The Torah's Vision of Worship

By Samuel E. Balentine | Go to book overview

1.

WORSHIP AS A SUBJECT
IN OLD TESTAMENT STUDIES

ALMOST A FULL GENERATION HAS PASSED SINCE THE LAST COMPREHENsive treatments of worship in the Old Testament were published. H.-J. Kraus's Gottesdienst in Israel (Worship in Israel), which first appeared in 1954, introduced a brief period when this subject emerged as a principal concern.1 Over the next fifteen years, significant studies were offered by R. de Vaux, H. H. Rowley, and W. Harrelson.2 By the end of the 1960s, few would have quibbled with U. Simon's observation, in reviewing the 1965 English translation of Kraus, that “Worship is nowadays no longer just a department in Old Testament studies, but without a doubt the master-key.”3

Since Harrelson's 1969 publication, however, the subject of “worship” in ancient Israel seems largely to have faded from Old Testament studies. One can still find discussion of selected aspects of Israel's worship, for example the sacrificial system4 or the temple and its cult.5 But when one looks for the kind of comprehensive assessments of worship that characterized the generation of Kraus and his peers, nothing comparable emerges. Indeed, even the general synopses of Israel's worship that were once standard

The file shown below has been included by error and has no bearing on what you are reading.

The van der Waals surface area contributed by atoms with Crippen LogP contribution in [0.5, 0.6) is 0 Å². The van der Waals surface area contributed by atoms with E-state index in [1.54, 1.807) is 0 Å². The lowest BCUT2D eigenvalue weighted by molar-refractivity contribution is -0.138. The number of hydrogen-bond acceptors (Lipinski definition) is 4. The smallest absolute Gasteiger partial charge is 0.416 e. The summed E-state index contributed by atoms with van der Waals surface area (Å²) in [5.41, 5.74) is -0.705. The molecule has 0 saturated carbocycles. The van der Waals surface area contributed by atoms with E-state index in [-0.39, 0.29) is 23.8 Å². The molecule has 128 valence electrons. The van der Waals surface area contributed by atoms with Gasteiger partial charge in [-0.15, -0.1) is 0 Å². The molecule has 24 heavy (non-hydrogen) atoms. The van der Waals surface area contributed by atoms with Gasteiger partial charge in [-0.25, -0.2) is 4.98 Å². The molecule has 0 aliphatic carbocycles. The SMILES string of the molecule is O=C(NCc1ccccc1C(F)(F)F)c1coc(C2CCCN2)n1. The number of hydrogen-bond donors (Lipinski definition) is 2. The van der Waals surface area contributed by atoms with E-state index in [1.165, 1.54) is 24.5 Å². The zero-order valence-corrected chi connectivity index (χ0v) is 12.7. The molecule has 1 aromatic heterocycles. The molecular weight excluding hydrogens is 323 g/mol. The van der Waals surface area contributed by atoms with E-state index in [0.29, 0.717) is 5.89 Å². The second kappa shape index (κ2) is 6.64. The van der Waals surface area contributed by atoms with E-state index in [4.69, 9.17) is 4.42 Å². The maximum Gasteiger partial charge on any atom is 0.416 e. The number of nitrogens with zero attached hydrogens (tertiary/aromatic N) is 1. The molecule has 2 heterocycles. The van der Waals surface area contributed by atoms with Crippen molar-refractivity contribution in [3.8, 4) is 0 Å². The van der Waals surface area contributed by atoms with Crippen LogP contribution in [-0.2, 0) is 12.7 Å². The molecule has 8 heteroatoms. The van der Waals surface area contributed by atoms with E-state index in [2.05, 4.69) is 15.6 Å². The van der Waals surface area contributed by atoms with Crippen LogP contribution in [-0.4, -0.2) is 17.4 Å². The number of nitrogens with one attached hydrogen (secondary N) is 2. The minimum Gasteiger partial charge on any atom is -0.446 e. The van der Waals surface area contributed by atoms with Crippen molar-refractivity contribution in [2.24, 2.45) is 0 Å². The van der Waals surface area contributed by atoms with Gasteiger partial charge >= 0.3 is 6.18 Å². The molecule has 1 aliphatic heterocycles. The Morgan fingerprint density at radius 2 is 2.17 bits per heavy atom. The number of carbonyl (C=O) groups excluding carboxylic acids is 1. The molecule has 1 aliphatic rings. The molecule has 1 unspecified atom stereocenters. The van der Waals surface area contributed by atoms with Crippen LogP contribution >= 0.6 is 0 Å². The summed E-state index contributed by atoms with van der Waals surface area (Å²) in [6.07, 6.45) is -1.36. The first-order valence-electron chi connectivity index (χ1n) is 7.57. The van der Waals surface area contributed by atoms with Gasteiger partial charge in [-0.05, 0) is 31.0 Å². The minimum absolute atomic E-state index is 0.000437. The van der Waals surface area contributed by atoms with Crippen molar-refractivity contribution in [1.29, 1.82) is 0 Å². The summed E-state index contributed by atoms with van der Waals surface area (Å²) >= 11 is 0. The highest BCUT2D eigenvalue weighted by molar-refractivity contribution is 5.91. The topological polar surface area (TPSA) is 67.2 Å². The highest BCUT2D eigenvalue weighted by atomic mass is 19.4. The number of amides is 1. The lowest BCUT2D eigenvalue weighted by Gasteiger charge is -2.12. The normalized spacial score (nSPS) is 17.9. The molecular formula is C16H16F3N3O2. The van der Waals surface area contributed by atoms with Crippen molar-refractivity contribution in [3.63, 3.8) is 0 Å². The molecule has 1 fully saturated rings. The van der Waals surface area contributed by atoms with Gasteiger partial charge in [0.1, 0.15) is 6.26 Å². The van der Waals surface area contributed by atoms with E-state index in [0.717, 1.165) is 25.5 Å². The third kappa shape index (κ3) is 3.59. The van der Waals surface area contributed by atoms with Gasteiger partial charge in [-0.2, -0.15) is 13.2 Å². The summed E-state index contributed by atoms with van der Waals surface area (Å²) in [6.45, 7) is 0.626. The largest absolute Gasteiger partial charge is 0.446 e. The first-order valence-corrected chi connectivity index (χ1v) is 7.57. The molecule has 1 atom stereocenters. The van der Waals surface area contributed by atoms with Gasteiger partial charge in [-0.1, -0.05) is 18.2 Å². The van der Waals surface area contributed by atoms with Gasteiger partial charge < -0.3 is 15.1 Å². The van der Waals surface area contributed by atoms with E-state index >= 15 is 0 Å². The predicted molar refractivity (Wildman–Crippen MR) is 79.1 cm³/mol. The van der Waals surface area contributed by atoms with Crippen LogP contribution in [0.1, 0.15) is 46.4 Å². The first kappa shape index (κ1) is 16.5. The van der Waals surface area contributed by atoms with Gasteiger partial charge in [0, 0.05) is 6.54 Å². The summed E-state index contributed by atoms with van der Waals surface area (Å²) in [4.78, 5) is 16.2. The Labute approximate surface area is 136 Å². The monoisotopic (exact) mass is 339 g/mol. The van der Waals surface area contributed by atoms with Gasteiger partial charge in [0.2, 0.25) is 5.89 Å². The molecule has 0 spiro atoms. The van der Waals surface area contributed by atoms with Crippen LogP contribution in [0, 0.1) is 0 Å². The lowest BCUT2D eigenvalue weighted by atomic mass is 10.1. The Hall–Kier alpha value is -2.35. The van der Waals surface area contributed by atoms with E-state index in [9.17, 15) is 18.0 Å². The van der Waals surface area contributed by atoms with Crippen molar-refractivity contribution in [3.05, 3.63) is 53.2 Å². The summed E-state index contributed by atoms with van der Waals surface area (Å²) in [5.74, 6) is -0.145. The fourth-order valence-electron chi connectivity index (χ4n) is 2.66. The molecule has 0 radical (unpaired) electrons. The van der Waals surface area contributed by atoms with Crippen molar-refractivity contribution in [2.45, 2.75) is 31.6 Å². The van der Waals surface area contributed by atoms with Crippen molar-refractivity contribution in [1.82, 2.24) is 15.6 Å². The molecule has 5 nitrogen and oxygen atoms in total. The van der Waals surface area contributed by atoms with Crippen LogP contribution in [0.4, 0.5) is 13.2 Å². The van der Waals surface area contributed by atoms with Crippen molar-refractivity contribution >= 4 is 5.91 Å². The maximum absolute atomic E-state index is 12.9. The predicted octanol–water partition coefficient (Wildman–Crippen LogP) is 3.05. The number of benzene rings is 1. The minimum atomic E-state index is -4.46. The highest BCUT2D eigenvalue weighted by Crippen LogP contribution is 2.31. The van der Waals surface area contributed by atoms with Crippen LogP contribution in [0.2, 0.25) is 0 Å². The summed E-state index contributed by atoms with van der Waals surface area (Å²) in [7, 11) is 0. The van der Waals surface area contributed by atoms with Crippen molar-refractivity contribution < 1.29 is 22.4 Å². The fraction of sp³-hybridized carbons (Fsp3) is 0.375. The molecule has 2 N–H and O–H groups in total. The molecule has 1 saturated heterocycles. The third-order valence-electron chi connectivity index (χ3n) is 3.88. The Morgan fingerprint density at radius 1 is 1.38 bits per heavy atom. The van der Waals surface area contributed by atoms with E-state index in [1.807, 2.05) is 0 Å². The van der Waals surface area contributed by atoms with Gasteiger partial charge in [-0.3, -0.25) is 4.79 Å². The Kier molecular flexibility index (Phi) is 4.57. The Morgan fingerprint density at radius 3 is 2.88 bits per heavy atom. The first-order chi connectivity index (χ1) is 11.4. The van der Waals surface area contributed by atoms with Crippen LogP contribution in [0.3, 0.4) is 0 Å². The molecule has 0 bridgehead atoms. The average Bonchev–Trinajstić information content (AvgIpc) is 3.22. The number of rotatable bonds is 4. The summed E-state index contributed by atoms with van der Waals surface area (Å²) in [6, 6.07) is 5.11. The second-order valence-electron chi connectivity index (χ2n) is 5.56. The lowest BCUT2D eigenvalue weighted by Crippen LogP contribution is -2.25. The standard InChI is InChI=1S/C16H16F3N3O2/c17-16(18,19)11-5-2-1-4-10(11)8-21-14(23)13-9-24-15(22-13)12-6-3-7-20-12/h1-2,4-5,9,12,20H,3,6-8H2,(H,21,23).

1. H.-J. Kraus, Worship in Israel: A Cultic History of the Old Testament, G. Buswell trans.
(Oxford: Basil Blackwell; Richmond: John Knox, 1965), is a translation of the 1962 revised and
enlarged edition; the book was first published in 1954.

2. R. de Vaux, Ancient Israel. Vols. I, II, trans. J. McHugh (New York: McGraw-Hill, 1961);
H. H. Rowley, Worship in Ancient Israel (London: SPCK, 1967); W. Harrelson, From Fertility
Cult to Worship
(New York: Doubleday, 1969).

3. U. Simon, “Old Testament Cultus,” CQR 168 (1967), 111.

4. Note especially the significant contributions of J. Milgrom, e.g., Studies in Levitical Ter-
minology: The Encroacher and the Levite. The Term Aboda
(Berkeley: University of California
Press, 1970); Cult and Conscience: The Asham and the Priestly Doctrine of Repentance (Leiden:
E. J. Brill, 1976); Studies in Cultic Theology and Terminology (Leiden: E. J. Brill, 1983); Leviticus
1–16
, AB (New York: Doubleday, 1991).

5. E.g., M. Haran, Temples and Temple Service in Ancient Israel (Oxford: Clarendon, 1978).

-3-

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